My name is Claire and I’m currently living in the beautiful countryside of East Yorkshire. I injured my back in my early teens and now spend most of my time in a wheelchair.
My Dad is a keen gig-goer who took me to a lot of music events when I was young. This continued after my injury - although a bit more planning was now required! I love all kinds of music ranging from pop, dance, R&B and indie and have been to over 300 music events - everything from big festivals and arena shows to tiny gigs with 20 people in the audience.
Unsurprisingly, the accessibility of music venues varies enormously. Outdoor shows and festivals are often the most challenging in terms of getting around, particularly given the unpredictability of the British weather. There have been times when my wheelchair has been stuck in nearly a foot of mud and I’ve had to be carried across fields to avoid getting completely marooned.
Older or smaller venues can also be tricky. I’ve arrived at some gigs to find a long flight of stairs to the entrance, no accessible toilet and no chance of getting to the bar. If there isn’t a disabled viewing area, I position myself near the stage to get a decent view, but people often don’t see me and trip over the wheelchair - sometimes emptying their pint over me at the same time, usually followed by many apologies!
Staff attitudes also vary enormously. Some stewards go out of their way to make sure the gig experience is a good one, while in other places I’ve been treated as a nuisance. One venue turned me away from a gig because they claimed I might restrict access to the fire exit.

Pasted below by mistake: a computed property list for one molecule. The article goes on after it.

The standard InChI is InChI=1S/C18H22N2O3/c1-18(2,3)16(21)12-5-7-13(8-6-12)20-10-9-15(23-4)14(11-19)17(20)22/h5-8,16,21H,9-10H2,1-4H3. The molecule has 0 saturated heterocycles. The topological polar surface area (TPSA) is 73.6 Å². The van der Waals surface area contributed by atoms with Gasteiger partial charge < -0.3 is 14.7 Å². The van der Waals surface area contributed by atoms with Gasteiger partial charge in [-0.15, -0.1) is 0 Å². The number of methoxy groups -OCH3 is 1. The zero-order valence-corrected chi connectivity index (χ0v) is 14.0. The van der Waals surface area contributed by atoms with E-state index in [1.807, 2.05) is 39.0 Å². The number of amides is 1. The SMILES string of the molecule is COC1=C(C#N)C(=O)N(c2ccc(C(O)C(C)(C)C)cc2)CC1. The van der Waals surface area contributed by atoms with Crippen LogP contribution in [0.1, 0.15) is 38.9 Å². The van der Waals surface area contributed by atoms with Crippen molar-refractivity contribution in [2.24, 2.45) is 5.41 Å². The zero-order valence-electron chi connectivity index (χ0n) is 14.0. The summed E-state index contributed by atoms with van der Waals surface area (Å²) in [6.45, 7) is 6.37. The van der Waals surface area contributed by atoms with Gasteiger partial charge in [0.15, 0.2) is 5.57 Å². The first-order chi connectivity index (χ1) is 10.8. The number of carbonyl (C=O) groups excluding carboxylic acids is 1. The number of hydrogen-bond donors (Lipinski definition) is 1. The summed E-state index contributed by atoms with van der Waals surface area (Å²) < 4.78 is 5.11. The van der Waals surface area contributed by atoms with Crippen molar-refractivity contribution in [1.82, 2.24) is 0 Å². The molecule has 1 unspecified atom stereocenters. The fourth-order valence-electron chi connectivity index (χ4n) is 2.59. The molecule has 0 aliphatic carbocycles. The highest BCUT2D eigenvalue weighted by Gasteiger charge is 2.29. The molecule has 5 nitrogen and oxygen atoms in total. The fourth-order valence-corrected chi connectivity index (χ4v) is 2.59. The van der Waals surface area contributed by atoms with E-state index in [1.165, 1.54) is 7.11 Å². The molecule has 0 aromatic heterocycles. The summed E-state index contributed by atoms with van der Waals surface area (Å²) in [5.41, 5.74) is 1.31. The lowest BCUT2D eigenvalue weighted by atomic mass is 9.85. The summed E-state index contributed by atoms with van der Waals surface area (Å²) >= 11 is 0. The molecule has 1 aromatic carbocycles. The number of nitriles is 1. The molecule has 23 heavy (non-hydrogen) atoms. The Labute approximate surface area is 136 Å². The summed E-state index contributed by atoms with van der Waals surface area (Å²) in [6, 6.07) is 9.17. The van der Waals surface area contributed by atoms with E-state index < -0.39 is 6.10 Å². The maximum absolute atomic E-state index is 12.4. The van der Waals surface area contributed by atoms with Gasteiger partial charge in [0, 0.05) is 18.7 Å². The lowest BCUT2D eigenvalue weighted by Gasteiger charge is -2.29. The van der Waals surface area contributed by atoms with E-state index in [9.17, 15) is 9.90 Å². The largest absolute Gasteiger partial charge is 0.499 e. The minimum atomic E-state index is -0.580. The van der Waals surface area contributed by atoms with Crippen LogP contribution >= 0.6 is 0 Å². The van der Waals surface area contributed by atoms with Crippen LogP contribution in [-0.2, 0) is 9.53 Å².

But many of the bigger venues are well equipped when it comes to disabled access and have dedicated viewing areas, clean and spacious disabled toilets and disabled ticketing schemes. The Leeds O2 Academy is one of the best venues I’ve visited, particularly given that the venue is in an old converted church with uneven floors on several levels. They offer a free PA ticket for disabled customers, and their staff are incredibly friendly, knowledgeable and helpful. The viewing area is roped off, so disabled people aren’t crushed by other patrons and the view of the stage is fantastic and completely unobstructed. Even their bars and merchandise areas have lowered counters for disabled guests.
I’ve definitely noticed a change over the past decade or so where more venues are working towards greater accessibility, and staff attitudes towards disabled people have changed considerably for the better. I think a lot of this is down to the work of Attitude is Everything and the work they do to raise awareness of the needs of disabled customers. Attitude is Everything has developed in to a fantastic unified voice for disabled music lovers in terms of working with venues and improving facilities, and with their help I think access to music gigs for disabled people can only get better and better.